Why I Feel Better as a Patient When Doctors Acknowledge My Concerns
I don’t trust doctors easily. The team of specialists at my nephrology unit who have overseen my treatment for the past three years are the only medical professionals I have absolute faith in. I have confidence in them because when I attend an appointment to discuss my illness, test results and treatment, they don’t speak about me as if I’m not there. They talk with me. It’s a very small thing that’s so important to me.
It’s easy for doctors to focus solely on my illness and forget there’s a living, breathing human attached to it. In some ways, I get it: Lupus is a complex disease. I ask questions they can’t answer. But as a patient, it hurts to feel as if I’m forgotten.
When a doctor acknowledges my concerns and makes an effort to discuss things with me instead of talking at me, it makes all the difference in my experience. Too often, I visit a general practitioner and walk out feeling as if I haven’t been heard. I frequently leave the clinic feeling frustrated, knowing I’ll be back in a week with the same problem.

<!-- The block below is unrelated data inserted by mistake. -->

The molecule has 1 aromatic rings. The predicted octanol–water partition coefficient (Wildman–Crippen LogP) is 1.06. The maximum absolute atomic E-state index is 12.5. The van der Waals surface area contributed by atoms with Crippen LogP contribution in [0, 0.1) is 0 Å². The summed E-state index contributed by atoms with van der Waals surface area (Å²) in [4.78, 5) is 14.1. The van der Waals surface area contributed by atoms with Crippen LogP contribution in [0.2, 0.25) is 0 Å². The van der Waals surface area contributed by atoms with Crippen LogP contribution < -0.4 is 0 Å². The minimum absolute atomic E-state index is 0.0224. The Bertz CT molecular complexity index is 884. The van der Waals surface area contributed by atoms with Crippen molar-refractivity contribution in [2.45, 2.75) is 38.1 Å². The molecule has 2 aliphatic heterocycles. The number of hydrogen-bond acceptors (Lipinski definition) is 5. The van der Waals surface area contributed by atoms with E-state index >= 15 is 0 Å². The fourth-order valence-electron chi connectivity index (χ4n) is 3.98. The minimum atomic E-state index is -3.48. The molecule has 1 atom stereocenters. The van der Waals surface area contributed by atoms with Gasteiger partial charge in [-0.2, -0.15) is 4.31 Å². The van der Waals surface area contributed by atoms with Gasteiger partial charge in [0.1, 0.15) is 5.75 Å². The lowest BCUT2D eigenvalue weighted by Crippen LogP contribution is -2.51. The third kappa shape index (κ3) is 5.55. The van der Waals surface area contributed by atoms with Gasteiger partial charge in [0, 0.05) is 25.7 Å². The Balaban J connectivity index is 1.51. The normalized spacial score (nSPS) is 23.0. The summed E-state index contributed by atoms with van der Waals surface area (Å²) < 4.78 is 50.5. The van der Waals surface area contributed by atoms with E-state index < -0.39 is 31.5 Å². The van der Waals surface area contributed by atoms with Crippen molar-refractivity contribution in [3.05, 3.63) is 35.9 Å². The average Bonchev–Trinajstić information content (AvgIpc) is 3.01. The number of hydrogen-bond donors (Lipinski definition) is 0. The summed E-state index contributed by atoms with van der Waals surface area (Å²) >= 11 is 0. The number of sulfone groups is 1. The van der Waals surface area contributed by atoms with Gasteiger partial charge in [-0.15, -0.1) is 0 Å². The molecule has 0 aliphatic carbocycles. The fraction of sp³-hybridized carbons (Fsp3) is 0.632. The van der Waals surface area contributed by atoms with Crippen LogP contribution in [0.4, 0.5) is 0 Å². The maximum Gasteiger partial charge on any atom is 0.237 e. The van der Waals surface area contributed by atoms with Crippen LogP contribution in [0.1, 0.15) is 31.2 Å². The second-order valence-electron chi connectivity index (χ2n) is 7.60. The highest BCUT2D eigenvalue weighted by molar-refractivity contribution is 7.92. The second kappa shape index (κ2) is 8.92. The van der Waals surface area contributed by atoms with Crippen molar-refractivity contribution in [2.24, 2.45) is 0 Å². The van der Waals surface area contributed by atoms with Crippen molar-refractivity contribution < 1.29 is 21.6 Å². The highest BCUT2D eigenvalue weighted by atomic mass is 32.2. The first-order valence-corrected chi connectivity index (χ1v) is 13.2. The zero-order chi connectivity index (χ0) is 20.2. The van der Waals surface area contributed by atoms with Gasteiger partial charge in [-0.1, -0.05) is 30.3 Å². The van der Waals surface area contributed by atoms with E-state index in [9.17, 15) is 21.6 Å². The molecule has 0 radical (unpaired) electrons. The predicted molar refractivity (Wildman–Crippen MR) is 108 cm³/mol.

I’m not asking for a doctor to take me at my word and assume that I’m right. All I want is to be allowed to explain my issues and express my concerns without being ignored or treated with condescension. I realize I don’t have medical training or experience with diagnosing diseases and prescribing medications. But I do have three years of living up close and personal with my chronic illness. And I think that ought to count for something.
Truthfully, I hate attending doctor’s appointments. I’m tired of staring at clocks in the waiting room, wondering when I’ll finally be seen. I’m sick of raising concerns about specific antibiotics that have caused adverse side effects and being prescribed them anyway. I’m angry I pay an exorbitant amount for 10 minutes of a doctor’s time, only to have them dismiss what I have to say.
Worst of all, the moment I walk out, I know I’ll have to return the following week. And I can only cross my fingers, hoping they’ll listen the next time around.
A version of this story was originally published at Lupus News Today.
Getty Images: Lisa Vlasenko